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Is the flu making a comeback after a COVID-19 pandemic lull?

Pharmacist Tad Jolley vaccinates gift shop employee McKenna Jewel with a flu shot at Jolley’s Pharmacy in West Jordan on Sept. 13.

Pharmacist Tad Jolley vaccinates gift shop employee McKenna Jewel with a flu shot at Jolley’s Pharmacy in West Jordan on Sept. 13. (Jeffrey D. Allred, Deseret News)


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SALT LAKE CITY — Flu season is coming, and it could be a doozy this year.

After two winters of taking a backseat to COVID-19, the flu is something to be worried about again, thanks to what the Atlantic's Katherine J. Wu is calling "an unnerving flu season in the Southern Hemisphere" that saw countries like Australia hit with the highest number of flu cases in years over that country's just-ended winter.

"After skipping two seasons in the Southern Hemisphere, flu spent 2022 hopping across the planet's lower half with more fervor than it's had since the COVID crisis began. And of the three years of the pandemic that have played out so far, this one is previewing the strongest signs yet of a rough flu season ahead," Wu writes.

Flu was pretty much absent during the first winter of the COVID-19 pandemic as people masked up and took other precautions to prevent its spread, steps that also helped stop influenza in its tracks. Last year, some flu cases emerged and lingered into the spring, but a severe outbreak never came.

This year might be very different north of the equator.

"It's been a really, really bad influenza season down in Australia. We have potential for a pretty bad (season)," Dr. Tamara Sheffield, medical director of preventative medicine for Intermountain Healthcare, said recently, stressing the need for Utahns to start planning for their annual flu shot.

She said there is some good news about this year's flu vaccine.

"The nice thing is, the one that's circulating in Australia, that made so many people sick, is in the vaccine, the current vaccine that we're going to get. So we're matched to what's been running around," Sheffield said. "That wasn't the case last year."

Timing a flu shot can be tricky, though. The rule of thumb, the doctor said, is to not get the shot more than 100 days before the flu season is expected to peak, to ensure the vaccine provides enough protection against infection when it's needed most.


You can never predict flu. You don't know when it's going to come. You don't know how bad it's going to be.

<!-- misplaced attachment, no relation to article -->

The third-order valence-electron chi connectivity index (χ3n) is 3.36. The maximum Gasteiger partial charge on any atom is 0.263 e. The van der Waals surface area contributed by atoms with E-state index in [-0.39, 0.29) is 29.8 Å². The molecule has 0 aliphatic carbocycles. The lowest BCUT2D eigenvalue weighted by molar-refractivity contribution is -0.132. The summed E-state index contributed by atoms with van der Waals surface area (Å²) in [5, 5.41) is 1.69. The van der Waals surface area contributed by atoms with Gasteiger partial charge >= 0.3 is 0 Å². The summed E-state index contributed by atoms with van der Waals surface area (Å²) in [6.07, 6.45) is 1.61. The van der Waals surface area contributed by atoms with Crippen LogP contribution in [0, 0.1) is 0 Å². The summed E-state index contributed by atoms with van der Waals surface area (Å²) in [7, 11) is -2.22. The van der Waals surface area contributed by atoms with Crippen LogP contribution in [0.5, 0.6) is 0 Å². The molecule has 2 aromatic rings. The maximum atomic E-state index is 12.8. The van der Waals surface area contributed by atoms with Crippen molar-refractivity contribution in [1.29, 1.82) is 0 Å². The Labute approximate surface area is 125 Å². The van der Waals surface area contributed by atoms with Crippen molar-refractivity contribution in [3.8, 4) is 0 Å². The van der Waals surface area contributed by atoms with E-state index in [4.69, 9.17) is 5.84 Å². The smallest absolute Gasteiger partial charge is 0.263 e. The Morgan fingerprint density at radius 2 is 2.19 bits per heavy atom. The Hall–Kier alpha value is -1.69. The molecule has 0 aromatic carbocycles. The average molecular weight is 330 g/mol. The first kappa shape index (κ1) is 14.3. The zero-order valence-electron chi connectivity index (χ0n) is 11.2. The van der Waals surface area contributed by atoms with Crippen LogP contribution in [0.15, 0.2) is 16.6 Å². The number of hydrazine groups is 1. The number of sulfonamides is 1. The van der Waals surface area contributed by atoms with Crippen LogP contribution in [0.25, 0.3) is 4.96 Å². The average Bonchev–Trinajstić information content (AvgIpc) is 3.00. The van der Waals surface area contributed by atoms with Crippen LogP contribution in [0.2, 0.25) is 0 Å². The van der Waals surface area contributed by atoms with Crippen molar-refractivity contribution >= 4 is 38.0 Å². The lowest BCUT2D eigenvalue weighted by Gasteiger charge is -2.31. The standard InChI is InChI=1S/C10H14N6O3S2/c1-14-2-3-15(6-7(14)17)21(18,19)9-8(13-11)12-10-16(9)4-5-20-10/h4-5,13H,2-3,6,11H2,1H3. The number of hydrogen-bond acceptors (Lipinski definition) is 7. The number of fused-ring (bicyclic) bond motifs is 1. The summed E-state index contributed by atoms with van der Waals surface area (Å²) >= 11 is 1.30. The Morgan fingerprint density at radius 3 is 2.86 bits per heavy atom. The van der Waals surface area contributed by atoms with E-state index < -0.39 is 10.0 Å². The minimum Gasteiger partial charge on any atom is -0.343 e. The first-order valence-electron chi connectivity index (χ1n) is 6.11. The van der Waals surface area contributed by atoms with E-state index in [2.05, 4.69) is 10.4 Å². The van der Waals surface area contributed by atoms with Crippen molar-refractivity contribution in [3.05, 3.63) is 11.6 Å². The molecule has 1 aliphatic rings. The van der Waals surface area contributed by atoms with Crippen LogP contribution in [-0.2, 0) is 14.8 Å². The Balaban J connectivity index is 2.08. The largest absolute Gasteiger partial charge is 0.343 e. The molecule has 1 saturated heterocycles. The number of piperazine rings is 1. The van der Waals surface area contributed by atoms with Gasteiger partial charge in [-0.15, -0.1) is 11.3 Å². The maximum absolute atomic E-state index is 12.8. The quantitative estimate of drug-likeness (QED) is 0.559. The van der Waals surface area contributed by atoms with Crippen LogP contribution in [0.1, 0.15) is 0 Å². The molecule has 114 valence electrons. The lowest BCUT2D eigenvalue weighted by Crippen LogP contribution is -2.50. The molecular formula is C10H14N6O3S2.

–Dr. Tamara Sheffield, medical director of preventative medicine for Intermountain Healthcare


The peak usually comes in January or February, but Sheffield said it happened later last winter because the flu was pushed out for a while by the highly transmissible COVID-19 omicron variant that sent coronavirus cases spiraling to record levels at the start of the year.

When omicron cases started dropping, the doctor said, "all of a sudden, we had influenza pop up again that next month," before another strain of omicron surfaced. Flu and COVID-19 "kind of compete with each other, of who's going to make you sick," she said.

The Centers for Disease Control and Prevention recommends that ideally, everyone should have a flu shot by Halloween, noting that, "For most people who need only one dose for the season, September and October are generally good times to get vaccinated."

Flu shots can be given at the same time as the new, updated COVID-19 booster shot that's targeted at the current versions of omicron circulating, including the dominant BA.5 subvariant. Health experts have advised getting the new COVID -19 booster, now available to anyone 12 and older, as soon as possible.

Despite the dire predictions for the coming flu season, there is always the chance that it won't be so bad.

"It's still very possible that the flu will fizzle into mildness for the third year in a row, making experts' gloomier suspicions welcomingly wrong," Wu said in her article in The Atlantic. "Then again, this year is, virologically, nothing like the last."

Asked whether Utahns might finally see an especially tough flu season, Sheffield answered, "Definitely." Then she added, "But you can never predict flu. You don't know when it's going to come. You don't know how bad it's going to be."

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UtahHealth
Lisa Riley Roche

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